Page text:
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Brown (Anolis sagrei sagrei) or Bahaman Anole (Anolis sagrei ordinatus) Care Sheets
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Care Sheet for Anoles

Average Rating Given To This Care Sheet Is 3.89    (1=lowest, 5=highest)    Last Updated: 12/30/2004

Main Category:

Lizards

Sub Category:

Anoles

 Care Sheet Submitted By:

Y-me

Years Experience:

3 to 5 Years

Species:

Brown (Anolis sagrei sagrei) or Bahaman Anole (Anolis sagrei ordinatus)

Other Species or Phases this Care Sheet May Cover:

Green Anole

Sexing and Characteristics:

Females of the brown anole typically have a mid-dorsal pattern that looks like diamonds lining up tip to tip. The male usually has a colorful dewlap. Head bobbing is mostly a male behavior, though some females will also do this. There are two visible post anal scales under the vent in the male. The male will have a prominent hemipenile bulge. And the males have a larger head in proportion to their bodies. Males can reach 7 - 9 inches with females reaching about 6 inches in length.

Mostly Active During:

Day

Substrate and Water Needs:

First the bad stuff: Sand is a no no. First, these little guys do not live in the desert. Second, when the sand is ingested, it impacts the intestines. This is fatal to your pet. Pine and cedar chips give off fumes that are toxic. Fake grass can cause a lack of circulation and a loss of toes. Mosses would be good if changed frequently- it is a good substrate for fast growing bacteria. Newspaper is only good if it is not printed on (no ink). No outdoor grass or soil. These will harbor parasites and other unwanted illness causing pathogens. Corn, gravel, and walnuts are all deadly if ingested. They also allow waste to sink to the bottom of the cage and allow bacteria and mold to grow. Compressed Blocks are also deadly when ingested. They may contain irritating dust or splinters and they dry out quickly (not helping you with your humidity level). Bark had never given me any problems, but I no longer use it because it can have the same problems as the compressed blocks. Now for the good substrates: Ink-less paper (do not shred). If shredded it may be ingested and impact the intestines. Special soil (free of herbicide, pesticide, fertilizers, perlite, vermiculite, and manure). Some people go a step further and bake the soil until it reaches at least 160 degrees Fahrenheit for at least 30-40 minutes. There is also the reptile carpet that can be cut to fit just about any size or shape of cage.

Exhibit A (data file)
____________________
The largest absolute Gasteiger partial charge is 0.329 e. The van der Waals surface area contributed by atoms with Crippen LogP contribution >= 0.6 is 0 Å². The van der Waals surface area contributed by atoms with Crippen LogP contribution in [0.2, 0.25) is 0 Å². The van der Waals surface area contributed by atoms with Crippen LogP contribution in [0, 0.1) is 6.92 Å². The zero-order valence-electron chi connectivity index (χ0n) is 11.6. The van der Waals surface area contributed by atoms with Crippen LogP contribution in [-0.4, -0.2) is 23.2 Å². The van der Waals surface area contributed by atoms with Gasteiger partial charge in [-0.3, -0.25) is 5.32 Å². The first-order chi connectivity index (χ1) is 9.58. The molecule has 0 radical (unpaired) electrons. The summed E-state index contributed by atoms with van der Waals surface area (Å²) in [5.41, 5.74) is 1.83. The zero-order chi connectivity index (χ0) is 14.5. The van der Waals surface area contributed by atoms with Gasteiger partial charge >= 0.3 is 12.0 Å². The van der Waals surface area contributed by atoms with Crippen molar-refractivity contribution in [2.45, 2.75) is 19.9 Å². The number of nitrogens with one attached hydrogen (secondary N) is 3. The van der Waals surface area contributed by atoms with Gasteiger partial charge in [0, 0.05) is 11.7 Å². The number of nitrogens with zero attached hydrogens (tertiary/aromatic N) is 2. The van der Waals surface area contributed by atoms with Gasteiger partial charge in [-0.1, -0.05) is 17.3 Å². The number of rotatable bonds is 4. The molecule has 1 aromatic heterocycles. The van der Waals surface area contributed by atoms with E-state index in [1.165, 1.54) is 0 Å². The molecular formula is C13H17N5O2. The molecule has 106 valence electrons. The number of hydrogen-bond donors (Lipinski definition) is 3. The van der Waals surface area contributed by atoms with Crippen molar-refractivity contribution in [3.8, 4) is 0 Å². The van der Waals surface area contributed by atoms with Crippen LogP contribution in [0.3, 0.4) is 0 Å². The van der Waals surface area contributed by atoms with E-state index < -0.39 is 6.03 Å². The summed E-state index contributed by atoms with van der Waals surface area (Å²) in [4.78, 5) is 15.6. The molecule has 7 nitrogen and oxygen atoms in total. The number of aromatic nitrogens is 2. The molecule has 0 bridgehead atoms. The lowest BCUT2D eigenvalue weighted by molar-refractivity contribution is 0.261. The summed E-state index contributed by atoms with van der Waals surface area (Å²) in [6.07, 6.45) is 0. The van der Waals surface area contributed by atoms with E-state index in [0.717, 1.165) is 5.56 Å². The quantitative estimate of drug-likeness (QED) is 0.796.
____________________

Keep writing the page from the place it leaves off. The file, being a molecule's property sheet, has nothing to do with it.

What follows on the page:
As for the water - it needs to be moving. They will drink "dew" from the glass or plant in the cage. Use a mist bottle to create the dew. You could use a waterfall or a 1-2 inch deep container with an aquarium air stone in it to move the water. Do not use tap water. (Yuck - do you know what we are drinking ourselves?!) They need pure water with no chlorine, fluoride, and who knows what else that lurks in our pipes. Get bottled water or at least boil your tap water and let it set for 24 hours to get rid of the chlorine and other contaminants.

Lighting and UVB:

These animals need vitamin D3. They can only produce it with the help of the sun. If you want to put them inside in a cage, you have to give them a sun of their own. Your local pet store will sell you a mini sun called a UVB or full spectrum florescent light bulb (Neat - huh). This will help them stay happy and healthy. Note that if you are using and aquarium top, you will have to remove the plastic or glass that the light fits over. It will not allow the UVB rays to reach your pet.

Temperatures and Humidity:

You will want a good thermometer. In the daytime you need to have the cage at an overall temperature of 80 degrees Fahrenheit. You must also have a cool spot of about 75 degrees. You can obtain this by making caves and using plants to create shade and shelter, this also reduces their stress (two birds with one stone). You will have to create a basking spot (refer below to heating) that is about 85-92 degrees Fahrenheit. At night time you should keep the temperature between 60-75 degrees.

Heating and Equipment:

Do not use heat rocks or heat caves. Lizards (oddly enough) seem to just lay on these until their little bellies blister and burn (much like the people you see who fall asleep on the beach). Do not use heat tapes, Mercury Vapor bulbs, or UVA basking bulbs. Anoles are arboreal (tree "playing"), they should be basking on a limb, not a rock. Use a white incandescent bulb. Place this bulb into a clamp lamp or chicken lamp. The watts you need will be determined by your cage size and the placement of your bulb. Use your thermometer to make sure you get your basking spot at about 85-92 degrees Fahrenheit. If you need to warm it up at night, use a nocturnal bulb or a ceramic heat emitter.